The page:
A clear and direct relationship has existed between employment and house prices in the US over the past 9 years. In order for housing prices to turn up, a necessary condition would be a sustained upturn in total employment.
Although the widely reported seasonally adjusted employment data seems to indicate that such an upturn is under way, the actual, unadjusted data isn’t so clear, and therefore it’s not clear that the conditions are in place to put a floor under house prices.
The BLS household survey showed a gain of 699,000 (actual, not seasonally adjusted) jobs in April to 139.6 million. That is a sharp slowing from last April’s gain of 1.3 million. That employment gain correlated with a strong seasonal bump in house prices. With the slower growth indicated this year, the usual seasonal bump in house prices should be weaker than last year.
The year over year gain in employment this April versus last was just 359,000, which also represents a significant slowing from the prior 3 months, when year over year employment gains ran 790,000, 890,000, and 979,000 respectively.
Employment growth appears to be slowing, and that’s likely to mean bad news for house prices a few months from now. Listings price data collected from Housingtracker.net suggests a price bump of 4.2% in March and April. This data has correlated well with subsequently released sales price data. It suggests that the NAR’s median sales price should rise to approximately $167,000 over the next couple of months. That would fall far short of the June-July peak levels of $182,000-$183,000 in 2009 and 2010. Those price peaks were aided by the home buyers’ tax credits.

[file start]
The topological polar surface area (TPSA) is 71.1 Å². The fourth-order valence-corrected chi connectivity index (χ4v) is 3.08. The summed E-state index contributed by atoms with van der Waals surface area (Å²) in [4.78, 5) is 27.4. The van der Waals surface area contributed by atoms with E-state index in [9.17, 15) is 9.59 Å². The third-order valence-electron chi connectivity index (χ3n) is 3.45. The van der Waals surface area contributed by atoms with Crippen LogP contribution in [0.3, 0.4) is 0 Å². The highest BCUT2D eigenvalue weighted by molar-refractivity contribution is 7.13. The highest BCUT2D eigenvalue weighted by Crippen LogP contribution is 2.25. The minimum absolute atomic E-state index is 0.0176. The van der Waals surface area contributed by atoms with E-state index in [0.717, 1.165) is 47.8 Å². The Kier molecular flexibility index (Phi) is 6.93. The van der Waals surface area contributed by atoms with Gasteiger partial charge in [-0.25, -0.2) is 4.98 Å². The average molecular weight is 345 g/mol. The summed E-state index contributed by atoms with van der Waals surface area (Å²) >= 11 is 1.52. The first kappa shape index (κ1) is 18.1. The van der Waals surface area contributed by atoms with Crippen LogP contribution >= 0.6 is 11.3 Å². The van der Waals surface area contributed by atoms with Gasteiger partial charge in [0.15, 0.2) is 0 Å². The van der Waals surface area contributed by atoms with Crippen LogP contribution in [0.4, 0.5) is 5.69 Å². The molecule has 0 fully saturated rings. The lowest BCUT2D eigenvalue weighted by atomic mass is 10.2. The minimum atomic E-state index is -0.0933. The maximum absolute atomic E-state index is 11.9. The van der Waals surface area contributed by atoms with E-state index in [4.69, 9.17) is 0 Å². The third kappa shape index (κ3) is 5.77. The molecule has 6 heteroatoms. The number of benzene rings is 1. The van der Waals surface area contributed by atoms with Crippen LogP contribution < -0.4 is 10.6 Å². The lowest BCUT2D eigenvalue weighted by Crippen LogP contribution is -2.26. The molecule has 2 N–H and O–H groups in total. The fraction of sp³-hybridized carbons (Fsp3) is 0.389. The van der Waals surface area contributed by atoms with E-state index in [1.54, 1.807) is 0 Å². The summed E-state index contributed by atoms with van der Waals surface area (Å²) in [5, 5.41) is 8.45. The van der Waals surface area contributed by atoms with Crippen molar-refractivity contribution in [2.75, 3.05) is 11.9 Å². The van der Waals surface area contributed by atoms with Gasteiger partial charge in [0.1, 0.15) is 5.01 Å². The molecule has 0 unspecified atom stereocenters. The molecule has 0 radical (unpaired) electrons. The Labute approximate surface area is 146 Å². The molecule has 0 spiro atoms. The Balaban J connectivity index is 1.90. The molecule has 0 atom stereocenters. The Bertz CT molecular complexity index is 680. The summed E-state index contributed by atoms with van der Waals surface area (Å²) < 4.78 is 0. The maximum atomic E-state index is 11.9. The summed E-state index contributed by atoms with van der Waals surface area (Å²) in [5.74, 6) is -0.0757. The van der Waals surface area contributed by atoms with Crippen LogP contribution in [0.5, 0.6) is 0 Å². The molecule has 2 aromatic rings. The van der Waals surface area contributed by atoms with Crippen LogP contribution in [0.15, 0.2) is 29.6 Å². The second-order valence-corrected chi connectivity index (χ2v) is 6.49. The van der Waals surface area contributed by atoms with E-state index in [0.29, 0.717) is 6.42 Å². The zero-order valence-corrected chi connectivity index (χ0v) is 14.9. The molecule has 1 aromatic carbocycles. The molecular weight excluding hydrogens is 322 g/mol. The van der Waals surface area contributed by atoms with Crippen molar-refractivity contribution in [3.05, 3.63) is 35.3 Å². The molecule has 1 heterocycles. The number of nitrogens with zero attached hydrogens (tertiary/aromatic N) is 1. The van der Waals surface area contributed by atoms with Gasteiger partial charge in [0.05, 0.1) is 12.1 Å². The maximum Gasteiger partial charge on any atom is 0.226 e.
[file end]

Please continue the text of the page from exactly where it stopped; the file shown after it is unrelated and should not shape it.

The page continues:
Any price gains are likely to evaporate when Federal stimulus programs, the big seasonal tax refund period, and the Fed’s QE2 all go away between now and July. This does not bode well for the current uptick in housing prices or the future trend.
In the big picture, the question is whether total employment breaks out past 140 million by the seasonal peak in July. That would suggest enough of a trend reversal in employment to at least put a foundation under housing prices. But if total employment rolls over around or below that level, don’t count on any real improvement in the housing market.